Campaigners are calling for major reform of Ireland’s night-time culture and economy after the COVID-19 crisis recedes.
The 'Give Us The Night' group has published a nine-point plan for a “vibrant and sustainable night-time economy in Ireland.”
The plan calls for changes to opening hours, the establishment of a national task-force and an increase in State supports for youth culture.
It comes after the Taoiseach Leo Varadkar ruled out a suspension of VAT for the hospitality sector – but said the next government could consider a reduction.
The group said rescue packages will be needed to save many of the country’s hospitality and entertainment businesses – but warned that there are many other actions needed to safeguard the nightlife of the country’s towns and cities.
“In addition to the adjustments needed on VAT, excise duty and commercial rates, there are other actions that will need to be taken to not only save the industry, but to stimulate and revolutionise its economy in the long-term,” the group said in a statement.
It called on all the main political parties to honour their pre-election promises to reform and modernise the night-time economy.
Our 9-point plan to help steer the night-time economy and events sector through these difficult times. Read through the thread for each point or directly to full thing here https://t.co/HMt3ZZ7yQf #giveusthenight pic.twitter.com/49A4PRHxhW
— Give Us The Night (@GiveUsTheNight) May 7, 2020
Their nine-point plan includes:
- Establishing a National Task Force
The group would be made up of stakeholders in all sectors of Irish nightlife and would be tasked with “devising a plan that will aid a short-term economic recovery and strengthen the industry as it steps forward to a new era.”
- Stakeholder workshops
Online meetings between local stakeholders and city and county councils aimed at highlighting the issues ahead for the industry.
The workshops would produce reports to be considered by the National Task Force as it drafts a framework for reopening the night-time economy.
- Amend trading hours
The group is calling for plans to introduce staggered working hours to be applied to hospitality and entertainment spaces.
It said the UK model, which allows establishments to set their own specific opening hours with management of licencing decisions handed to local authorities, would be one option.
Another option would be to set a staggered closing time system pubs, restaurants, late bars and night venues closing at different times.
- Modernisation of venue licensing
The group is calling for the retraction of the current “costly and over-restrictive” licensing laws and replacing them with one new bill codifying all venue licensing laws.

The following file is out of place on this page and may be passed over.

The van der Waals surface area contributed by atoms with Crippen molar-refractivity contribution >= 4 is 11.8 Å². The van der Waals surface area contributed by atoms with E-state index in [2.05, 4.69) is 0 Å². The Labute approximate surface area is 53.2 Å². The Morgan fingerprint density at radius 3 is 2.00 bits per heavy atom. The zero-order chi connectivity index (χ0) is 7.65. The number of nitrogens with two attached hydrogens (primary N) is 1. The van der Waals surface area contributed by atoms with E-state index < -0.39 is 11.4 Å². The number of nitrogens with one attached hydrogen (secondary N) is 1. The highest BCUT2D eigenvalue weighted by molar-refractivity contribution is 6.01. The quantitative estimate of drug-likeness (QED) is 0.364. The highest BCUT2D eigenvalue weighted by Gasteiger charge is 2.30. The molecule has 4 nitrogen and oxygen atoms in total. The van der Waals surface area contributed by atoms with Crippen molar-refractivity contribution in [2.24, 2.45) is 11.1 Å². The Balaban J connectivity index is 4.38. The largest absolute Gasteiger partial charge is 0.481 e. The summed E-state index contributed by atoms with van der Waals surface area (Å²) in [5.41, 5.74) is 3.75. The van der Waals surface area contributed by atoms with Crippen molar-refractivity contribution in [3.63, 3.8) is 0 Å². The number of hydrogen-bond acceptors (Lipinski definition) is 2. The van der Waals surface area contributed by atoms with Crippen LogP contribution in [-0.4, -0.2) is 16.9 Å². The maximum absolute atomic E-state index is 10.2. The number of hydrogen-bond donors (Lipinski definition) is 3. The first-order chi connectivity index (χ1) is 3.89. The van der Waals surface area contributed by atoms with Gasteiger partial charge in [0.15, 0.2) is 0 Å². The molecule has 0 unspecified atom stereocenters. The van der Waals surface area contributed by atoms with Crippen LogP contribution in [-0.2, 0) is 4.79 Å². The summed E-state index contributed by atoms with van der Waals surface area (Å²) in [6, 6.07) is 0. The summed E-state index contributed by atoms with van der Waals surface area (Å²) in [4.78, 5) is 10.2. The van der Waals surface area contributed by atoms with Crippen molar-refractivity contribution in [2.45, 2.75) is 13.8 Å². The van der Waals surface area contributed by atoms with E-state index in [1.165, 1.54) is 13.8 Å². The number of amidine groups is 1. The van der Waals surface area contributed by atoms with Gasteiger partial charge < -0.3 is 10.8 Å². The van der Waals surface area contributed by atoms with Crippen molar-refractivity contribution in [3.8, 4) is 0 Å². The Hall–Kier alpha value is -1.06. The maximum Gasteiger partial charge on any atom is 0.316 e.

It said this should coincide with a new “more straightforward online applications system for all event and venue licences.
- An end to special exemption orders
As things stand, any venue that wants to open after normal pub hours has to pat €410 per night, regardless of how big they are.
The group noted that the system will be unmanageable for small and mid-sized venues in the months ahead and called for the cost to be removed to encourage more night-time trading and employment.
- Filling the festival void
Warning that large-scale festivals will be the last type of event to return as restrictions are removed, the group is calling for smaller events in cities, suburbs and rural villages to be supported.
They note that artists, performers and all the companies that work behind the scenes take in a significant portion of their income from live events.
With international tourism numbers on the floor, the introduction of new local events could encourage staycation tourism and go some way to supporting those who rely on the event circuit for their income.
- Supporting youth culture
The group warns that the lack of a specific strategy for youth culture at night has failed Ireland’s young population.
It calls on the State to recognise the rapid growth of urban and electronic music and to put in place the supports to ensure that suitable venues can continue operating in towns and cities.
- Pop-up events and multi-use spaces
Support the temporary use of buildings and public spaces for pop-up events. The group said the creation of a personal temporary event licence could encourage the quick and positive use of unused spaces by creative communities.
- State support for night culture
The group is calling for cultural institutions, funded arts centres and theatres to be more accessible to a greater range of events and local collectives.
It is calling for the concept of Culture Night to be expanded into a more regular programme of event spread throughout the year.